And it bogs you down. If you assume that the mind is basically bad, you won’t feel capable of following the path, and will tend to look for outside help to do the work for you. If you assume that the mind is basically good, you’ll feel capable but will easily get complacent. This stands in the way of the heedfulness needed to get you on the path, and to keep you there when the path creates states of relative peace and ease that seem so trustworthy and real. If you assume a Buddha nature, you not only risk complacency but you also entangle yourself in metaphysical thorn patches: If something with an awakened nature can suffer, what good is it? How could something innately awakened become defiled? If your original Buddha nature became deluded, what’s to prevent it from becoming deluded after it’s re-awakened?
/.../
If you feel need to oppose my simple understanding, please explain why you think there's no basic goodness within the beings and which Buddhists promote this view.
- - -
It's that the view "Human beings are basically good" is just as problematic as the view "Human beings are basically bad". Not merely because they are views, but because they create a number of problems. Such as: If human beings are basically good or have basic goodness in them, then why do they suffer, and why do they do evil things? How is it that that basic goodness so often gets outpowered by so many other human characteristics? If human goodness is so weak as to easily surrender to a number of other characteristics, what good is it to begin with?
If human beings are basically bad, then why do they sometimes not suffer, and do good things? Etc.

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KathyLauren
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Re: Drawing the line

Post by KathyLauren » Fri Jun 15, 2018 12:47 pm

I think that engaged Buddhism is about how the Dharma is applied outside the temple, and away from the meditation seat. For example, "Can you give a canonical reference for that?" is very much an "inside the temple" question. An outside the temple question might be, "How does that apply when dealing with non-Buddhists?"

Om mani padme hum
Kathy

binocular
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Re: Drawing the line

Post by binocular » Fri Jun 15, 2018 12:51 pm

KathyLauren wrote:
Fri Jun 15, 2018 12:47 pm
I think that engaged Buddhism is about how the Dharma is applied outside the temple, and away from the meditation seat. For example, "Can you give a canonical reference for that?" is very much an "inside the temple" question. An outside the temple question might be, "How does that apply when dealing with non-Buddhists?"
And that kind of reasoning is based on the dichotomy that there is such as thing as "inside the temple" and "outside the temple".
I contend that that dichotomy is fallacious.

Bundokji
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Re: Drawing the line

Post by Bundokji » Fri Jun 15, 2018 1:12 pm

KathyLauren wrote:
Fri Jun 15, 2018 12:47 pm
I think that engaged Buddhism is about how the Dharma is applied outside the temple, and away from the meditation seat. For example, "Can you give a canonical reference for that?" is very much an "inside the temple" question. An outside the temple question might be, "How does that apply when dealing with non-Buddhists?"

Om mani padme hum
Kathy
:goodpost:
'Too much knowledge leads to scepticism. Early devotees are the likeliest apostates, as early sinners are senile saints.' – Will Durant.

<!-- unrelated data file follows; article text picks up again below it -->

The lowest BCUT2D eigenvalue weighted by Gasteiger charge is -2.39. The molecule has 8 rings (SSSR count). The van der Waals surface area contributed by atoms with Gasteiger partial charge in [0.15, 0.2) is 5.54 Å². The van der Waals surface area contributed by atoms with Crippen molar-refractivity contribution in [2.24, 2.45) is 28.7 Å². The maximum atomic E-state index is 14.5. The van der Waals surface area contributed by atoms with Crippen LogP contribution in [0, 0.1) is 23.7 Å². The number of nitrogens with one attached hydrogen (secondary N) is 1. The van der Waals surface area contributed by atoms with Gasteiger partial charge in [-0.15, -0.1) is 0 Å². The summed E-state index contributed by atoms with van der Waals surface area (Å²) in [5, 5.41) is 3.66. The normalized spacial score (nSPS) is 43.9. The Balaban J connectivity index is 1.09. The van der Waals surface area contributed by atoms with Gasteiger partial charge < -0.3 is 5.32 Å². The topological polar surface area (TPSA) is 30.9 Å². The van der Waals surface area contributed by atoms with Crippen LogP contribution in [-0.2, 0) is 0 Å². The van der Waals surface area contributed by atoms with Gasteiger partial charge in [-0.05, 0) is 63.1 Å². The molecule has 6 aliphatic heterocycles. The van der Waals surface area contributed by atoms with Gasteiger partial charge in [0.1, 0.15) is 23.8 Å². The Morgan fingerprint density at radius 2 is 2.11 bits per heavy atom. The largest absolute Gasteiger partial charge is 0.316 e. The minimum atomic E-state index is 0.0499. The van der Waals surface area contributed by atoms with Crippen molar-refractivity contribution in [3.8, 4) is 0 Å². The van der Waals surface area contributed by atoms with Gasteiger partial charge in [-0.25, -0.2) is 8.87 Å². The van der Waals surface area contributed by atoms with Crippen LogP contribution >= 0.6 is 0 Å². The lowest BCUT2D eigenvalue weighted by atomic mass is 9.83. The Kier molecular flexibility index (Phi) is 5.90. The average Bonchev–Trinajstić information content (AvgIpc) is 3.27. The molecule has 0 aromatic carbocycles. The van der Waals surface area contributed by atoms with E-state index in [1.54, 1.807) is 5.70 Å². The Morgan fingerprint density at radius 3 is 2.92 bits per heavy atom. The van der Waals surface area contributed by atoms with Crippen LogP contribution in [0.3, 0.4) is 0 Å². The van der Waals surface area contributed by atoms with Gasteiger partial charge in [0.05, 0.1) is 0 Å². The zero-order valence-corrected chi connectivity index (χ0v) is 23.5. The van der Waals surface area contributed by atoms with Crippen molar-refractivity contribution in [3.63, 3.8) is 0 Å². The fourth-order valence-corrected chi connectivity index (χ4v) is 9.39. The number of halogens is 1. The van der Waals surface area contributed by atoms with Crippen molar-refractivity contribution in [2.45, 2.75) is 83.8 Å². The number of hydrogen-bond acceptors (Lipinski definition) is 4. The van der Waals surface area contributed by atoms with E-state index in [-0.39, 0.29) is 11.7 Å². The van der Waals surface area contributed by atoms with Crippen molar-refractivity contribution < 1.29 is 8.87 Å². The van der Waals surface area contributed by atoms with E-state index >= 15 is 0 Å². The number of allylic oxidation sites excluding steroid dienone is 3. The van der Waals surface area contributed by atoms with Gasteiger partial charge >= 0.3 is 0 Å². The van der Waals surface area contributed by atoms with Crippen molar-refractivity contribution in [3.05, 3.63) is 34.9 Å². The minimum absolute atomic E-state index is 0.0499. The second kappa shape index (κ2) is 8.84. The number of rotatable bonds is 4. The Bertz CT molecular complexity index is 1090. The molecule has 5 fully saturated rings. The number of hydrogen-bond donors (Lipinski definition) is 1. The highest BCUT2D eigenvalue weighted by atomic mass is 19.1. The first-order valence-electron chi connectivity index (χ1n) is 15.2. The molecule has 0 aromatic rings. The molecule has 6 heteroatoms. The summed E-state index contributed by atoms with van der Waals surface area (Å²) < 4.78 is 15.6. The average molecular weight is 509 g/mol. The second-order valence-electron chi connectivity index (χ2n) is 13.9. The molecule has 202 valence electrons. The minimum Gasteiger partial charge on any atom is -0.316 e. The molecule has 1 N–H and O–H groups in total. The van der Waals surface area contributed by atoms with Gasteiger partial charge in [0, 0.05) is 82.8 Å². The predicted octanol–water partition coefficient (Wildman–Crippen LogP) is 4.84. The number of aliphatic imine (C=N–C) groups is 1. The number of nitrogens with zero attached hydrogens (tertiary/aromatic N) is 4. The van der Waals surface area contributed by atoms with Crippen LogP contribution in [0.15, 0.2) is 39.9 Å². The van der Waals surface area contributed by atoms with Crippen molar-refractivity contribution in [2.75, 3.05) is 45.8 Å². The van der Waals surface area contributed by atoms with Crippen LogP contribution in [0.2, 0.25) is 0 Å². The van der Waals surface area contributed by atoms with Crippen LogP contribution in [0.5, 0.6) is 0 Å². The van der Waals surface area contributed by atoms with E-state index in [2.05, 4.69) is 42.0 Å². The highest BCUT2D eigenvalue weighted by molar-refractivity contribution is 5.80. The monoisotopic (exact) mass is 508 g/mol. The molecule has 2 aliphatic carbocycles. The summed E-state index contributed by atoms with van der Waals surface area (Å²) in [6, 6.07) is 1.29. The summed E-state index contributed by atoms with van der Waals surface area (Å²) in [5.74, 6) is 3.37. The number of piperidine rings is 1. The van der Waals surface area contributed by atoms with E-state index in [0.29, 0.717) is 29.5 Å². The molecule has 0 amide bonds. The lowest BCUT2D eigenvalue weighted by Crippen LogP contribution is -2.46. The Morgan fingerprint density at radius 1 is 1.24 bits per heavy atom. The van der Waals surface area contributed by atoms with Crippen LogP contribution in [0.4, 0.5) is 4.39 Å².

Bundokji
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Re: Drawing the line

Post by Bundokji » Fri Jun 15, 2018 1:12 pm

binocular wrote:
Fri Jun 15, 2018 12:51 pm
And that kind of reasoning is based on the dichotomy that there is such as thing as "inside the temple" and "outside the temple".
I contend that that dichotomy is fallacious.
:goodpost:
'Too much knowledge leads to scepticism. Early devotees are the likeliest apostates, as early sinners are senile saints.' – Will Durant.

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KathyLauren
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Re: Drawing the line

Post by KathyLauren » Fri Jun 15, 2018 1:31 pm

binocular wrote:
Fri Jun 15, 2018 12:51 pm
KathyLauren wrote:
Fri Jun 15, 2018 12:47 pm
I think that engaged Buddhism is about how the Dharma is applied outside the temple, and away from the meditation seat. For example, "Can you give a canonical reference for that?" is very much an "inside the temple" question. An outside the temple question might be, "How does that apply when dealing with non-Buddhists?"
And that kind of reasoning is based on the dichotomy that there is such as thing as "inside the temple" and "outside the temple".
I contend that that dichotomy is fallacious.
How so?

Om mani padme hum
Kathy

Pseudobabble
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Re: Drawing the line

Post by Pseudobabble » Fri Jun 15, 2018 2:06 pm

KathyLauren wrote:
Fri Jun 15, 2018 1:31 pm
binocular wrote:
Fri Jun 15, 2018 12:51 pm
KathyLauren wrote:
Fri Jun 15, 2018 12:47 pm
I think that engaged Buddhism is about how the Dharma is applied outside the temple, and away from the meditation seat. For example, "Can you give a canonical reference for that?" is very much an "inside the temple" question. An outside the temple question might be, "How does that apply when dealing with non-Buddhists?"
And that kind of reasoning is based on the dichotomy that there is such as thing as "inside the temple" and "outside the temple".
I contend that that dichotomy is fallacious.
How so?

Om mani padme hum
Kathy
It implies there is some substantial difference between the two. Whereas, if you have defilements outside the temple, you have them inside, and vice-versa.

binocular
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Re: Drawing the line

Post by binocular » Fri Jun 15, 2018 2:20 pm

Pseudobabble wrote:
Fri Jun 15, 2018 2:06 pm